Book twenty of my summer reading challenge and one that was actually on my original list.
We Were Liars
A beautiful and distinguished family.
A private island.
A brilliant, damaged girl; a passionate, political boy.
A group of four friends—the Liars—whose friendship turns destructive.
A revolution. An accident. A secret.
Lies upon lies.
We Were Liars is a modern, sophisticated suspense novel from National Book Award finalist and Printz Award honoree E. Lockhart.
And if anyone asks you how it ends, just LIE.
We Were Liars is such a tough book to review because, in all honesty, I wasn’t really sure I was enjoying it, it’s not that it’s a bad book but I guess I just didn’t really see where it was going I was starting to wonder if anything was going to happen. I kept reading because whilst I didn’t read any reviews before I picked it up I knew that it had done very well and had been thought of really favourably, and then all of a sudden I really started to connect with it for the last 40% of the story.
The writing style is an interesting choice, to me, a lot of it read like a literary fiction book that thinks too highly of itself and decided to steal some structure from a poetry book, it’s definitely not a style that I have ever come across in YA before and I’m not sure it worked but that is just my opinion. It has short and snappy chapters which I did like and includes some fairytale verses, which I wasn’t convinced of the relevance of but I actually enjoyed the reprieve from the main narrative because I felt like I was waiting for some form of plot to materialise.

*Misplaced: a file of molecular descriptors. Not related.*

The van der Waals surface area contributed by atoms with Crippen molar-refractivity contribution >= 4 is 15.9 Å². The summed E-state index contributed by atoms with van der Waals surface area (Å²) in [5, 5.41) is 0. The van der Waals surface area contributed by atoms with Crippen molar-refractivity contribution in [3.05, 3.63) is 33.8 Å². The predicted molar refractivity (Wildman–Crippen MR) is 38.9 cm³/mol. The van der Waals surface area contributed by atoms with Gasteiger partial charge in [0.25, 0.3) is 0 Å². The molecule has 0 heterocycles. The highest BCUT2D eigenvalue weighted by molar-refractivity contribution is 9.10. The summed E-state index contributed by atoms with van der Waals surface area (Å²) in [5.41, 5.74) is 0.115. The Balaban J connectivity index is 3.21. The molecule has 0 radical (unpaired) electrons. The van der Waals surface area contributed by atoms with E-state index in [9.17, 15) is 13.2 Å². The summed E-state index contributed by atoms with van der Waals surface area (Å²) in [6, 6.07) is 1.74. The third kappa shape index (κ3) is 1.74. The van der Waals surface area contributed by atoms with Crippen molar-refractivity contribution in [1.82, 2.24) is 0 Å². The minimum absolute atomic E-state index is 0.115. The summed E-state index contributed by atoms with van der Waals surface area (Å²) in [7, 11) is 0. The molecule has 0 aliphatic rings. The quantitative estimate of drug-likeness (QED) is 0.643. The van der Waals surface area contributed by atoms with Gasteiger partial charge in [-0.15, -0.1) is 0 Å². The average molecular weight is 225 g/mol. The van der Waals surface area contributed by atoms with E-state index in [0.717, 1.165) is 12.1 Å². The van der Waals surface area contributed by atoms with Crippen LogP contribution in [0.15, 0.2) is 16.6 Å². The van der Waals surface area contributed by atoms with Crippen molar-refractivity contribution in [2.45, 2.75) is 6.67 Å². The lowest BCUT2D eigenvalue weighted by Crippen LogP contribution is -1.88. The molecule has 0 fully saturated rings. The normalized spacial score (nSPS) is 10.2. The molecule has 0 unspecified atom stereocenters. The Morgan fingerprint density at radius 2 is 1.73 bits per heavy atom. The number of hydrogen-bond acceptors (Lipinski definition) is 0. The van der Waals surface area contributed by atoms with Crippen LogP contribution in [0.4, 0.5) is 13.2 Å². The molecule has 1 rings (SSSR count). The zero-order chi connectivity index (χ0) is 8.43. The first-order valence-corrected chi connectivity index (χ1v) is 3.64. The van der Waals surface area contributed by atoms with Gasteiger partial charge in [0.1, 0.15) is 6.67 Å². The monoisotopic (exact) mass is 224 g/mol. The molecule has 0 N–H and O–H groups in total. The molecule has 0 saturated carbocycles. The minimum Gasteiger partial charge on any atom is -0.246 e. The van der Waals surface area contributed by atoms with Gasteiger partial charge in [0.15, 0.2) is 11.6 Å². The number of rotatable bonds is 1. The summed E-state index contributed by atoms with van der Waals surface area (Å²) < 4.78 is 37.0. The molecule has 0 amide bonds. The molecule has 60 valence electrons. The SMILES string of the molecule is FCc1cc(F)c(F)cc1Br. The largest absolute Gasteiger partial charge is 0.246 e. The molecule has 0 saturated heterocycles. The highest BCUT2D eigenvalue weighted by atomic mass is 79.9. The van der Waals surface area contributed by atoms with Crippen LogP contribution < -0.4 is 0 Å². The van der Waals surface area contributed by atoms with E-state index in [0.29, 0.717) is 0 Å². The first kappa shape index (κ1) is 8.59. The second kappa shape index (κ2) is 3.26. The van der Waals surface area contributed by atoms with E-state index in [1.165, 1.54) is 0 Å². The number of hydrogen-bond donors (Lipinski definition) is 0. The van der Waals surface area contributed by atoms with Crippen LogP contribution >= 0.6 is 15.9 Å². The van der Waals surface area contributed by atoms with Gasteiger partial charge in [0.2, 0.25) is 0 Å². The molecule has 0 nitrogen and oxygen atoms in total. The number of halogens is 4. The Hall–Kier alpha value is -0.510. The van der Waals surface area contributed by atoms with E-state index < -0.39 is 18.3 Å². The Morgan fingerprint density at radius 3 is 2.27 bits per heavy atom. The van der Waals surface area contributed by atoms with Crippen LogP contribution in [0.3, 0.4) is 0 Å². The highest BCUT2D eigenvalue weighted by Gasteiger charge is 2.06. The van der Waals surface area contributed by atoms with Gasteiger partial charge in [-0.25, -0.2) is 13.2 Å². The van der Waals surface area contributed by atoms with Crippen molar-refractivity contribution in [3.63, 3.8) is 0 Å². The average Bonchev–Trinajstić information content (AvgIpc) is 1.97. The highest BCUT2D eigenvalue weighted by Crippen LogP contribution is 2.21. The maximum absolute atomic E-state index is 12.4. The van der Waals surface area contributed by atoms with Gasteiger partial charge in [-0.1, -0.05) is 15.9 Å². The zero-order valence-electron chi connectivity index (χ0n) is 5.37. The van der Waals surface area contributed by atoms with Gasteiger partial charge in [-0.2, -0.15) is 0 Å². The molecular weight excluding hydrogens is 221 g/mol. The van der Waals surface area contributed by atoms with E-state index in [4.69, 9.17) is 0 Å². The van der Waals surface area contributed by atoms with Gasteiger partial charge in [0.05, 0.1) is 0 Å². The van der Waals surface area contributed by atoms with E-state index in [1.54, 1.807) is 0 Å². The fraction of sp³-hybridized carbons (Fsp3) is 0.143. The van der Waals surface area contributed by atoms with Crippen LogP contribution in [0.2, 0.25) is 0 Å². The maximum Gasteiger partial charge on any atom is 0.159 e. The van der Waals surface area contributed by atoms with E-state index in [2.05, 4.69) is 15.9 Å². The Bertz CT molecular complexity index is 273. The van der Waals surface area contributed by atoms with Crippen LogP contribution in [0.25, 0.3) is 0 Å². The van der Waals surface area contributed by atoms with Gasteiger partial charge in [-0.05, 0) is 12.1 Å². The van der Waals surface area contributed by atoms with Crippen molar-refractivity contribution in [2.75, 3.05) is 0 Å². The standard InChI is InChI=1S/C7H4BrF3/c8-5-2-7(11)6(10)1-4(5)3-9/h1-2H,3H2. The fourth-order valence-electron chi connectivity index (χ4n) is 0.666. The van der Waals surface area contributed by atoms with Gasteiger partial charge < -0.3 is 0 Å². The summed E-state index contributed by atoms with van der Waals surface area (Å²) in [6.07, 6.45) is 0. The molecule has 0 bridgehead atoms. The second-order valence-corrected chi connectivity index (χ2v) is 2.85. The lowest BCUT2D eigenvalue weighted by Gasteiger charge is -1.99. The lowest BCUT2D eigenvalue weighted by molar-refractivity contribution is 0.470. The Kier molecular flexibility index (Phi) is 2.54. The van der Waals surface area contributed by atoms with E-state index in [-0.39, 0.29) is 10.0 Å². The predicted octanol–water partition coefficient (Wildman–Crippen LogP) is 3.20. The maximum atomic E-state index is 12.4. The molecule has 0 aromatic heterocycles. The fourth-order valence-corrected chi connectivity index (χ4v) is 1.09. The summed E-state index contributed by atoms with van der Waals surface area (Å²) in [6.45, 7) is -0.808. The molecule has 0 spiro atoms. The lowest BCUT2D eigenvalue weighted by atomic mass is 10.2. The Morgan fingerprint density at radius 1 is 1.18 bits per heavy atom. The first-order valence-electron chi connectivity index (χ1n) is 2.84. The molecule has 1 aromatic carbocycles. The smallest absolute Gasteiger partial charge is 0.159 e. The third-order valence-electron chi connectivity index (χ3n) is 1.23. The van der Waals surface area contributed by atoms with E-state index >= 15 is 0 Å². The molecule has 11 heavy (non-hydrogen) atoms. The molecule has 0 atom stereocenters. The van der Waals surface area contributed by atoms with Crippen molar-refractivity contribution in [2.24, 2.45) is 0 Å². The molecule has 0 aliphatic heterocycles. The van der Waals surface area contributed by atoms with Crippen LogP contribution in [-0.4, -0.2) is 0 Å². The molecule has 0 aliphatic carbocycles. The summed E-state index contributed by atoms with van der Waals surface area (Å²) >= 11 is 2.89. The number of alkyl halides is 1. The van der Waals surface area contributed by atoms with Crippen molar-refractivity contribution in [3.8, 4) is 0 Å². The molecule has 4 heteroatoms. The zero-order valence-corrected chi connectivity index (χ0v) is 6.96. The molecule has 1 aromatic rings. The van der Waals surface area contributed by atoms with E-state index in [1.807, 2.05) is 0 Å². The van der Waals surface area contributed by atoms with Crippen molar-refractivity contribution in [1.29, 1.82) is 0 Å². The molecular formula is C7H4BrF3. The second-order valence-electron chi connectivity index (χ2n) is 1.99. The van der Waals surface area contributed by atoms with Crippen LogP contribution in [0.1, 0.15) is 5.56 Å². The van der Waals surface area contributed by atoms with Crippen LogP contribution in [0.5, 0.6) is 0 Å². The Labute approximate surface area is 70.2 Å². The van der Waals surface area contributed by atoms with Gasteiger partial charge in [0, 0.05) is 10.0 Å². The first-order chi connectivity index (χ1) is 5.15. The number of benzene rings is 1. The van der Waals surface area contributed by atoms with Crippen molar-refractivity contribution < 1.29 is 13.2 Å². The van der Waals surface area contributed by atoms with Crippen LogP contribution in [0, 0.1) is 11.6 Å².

I didn’t really feel connected to any of the characters, we don’t really get the chance to deep dive into their relationships and they all feel very surface. Now that could have been a choice by the author because the Sinclairs are supposed to be an elite family so they are greedy and manipulative and it probably isn’t easy to form close relationships in that kind of atmosphere but I feel like it would have added a bit more depth to the story and helped to get me invested in the story a lot sooner. I also really didn’t understand why they called themselves the liars, it didn’t make sense.
As the book turns toward Cady trying to figure out what happened during summer fifteen, that’s when things started to actually become interesting for me. I can’t really say much about what happens after 60% when it does pick up because there is nothing that can be said that won’t spoil it for anyone that hasn’t read it. However, it was very surprising and I got a bit emotional, which I definitely did not expect, and even though I didn’t feel invested in the characters at the start of the book they certainly stayed with me for a bit more than I thought they would.
Strangely enough, even though this isn’t a glowing review, there is something about this story that I do think a lot of people will like and find fascinating, plus it isn’t a very long book so it is worth a read.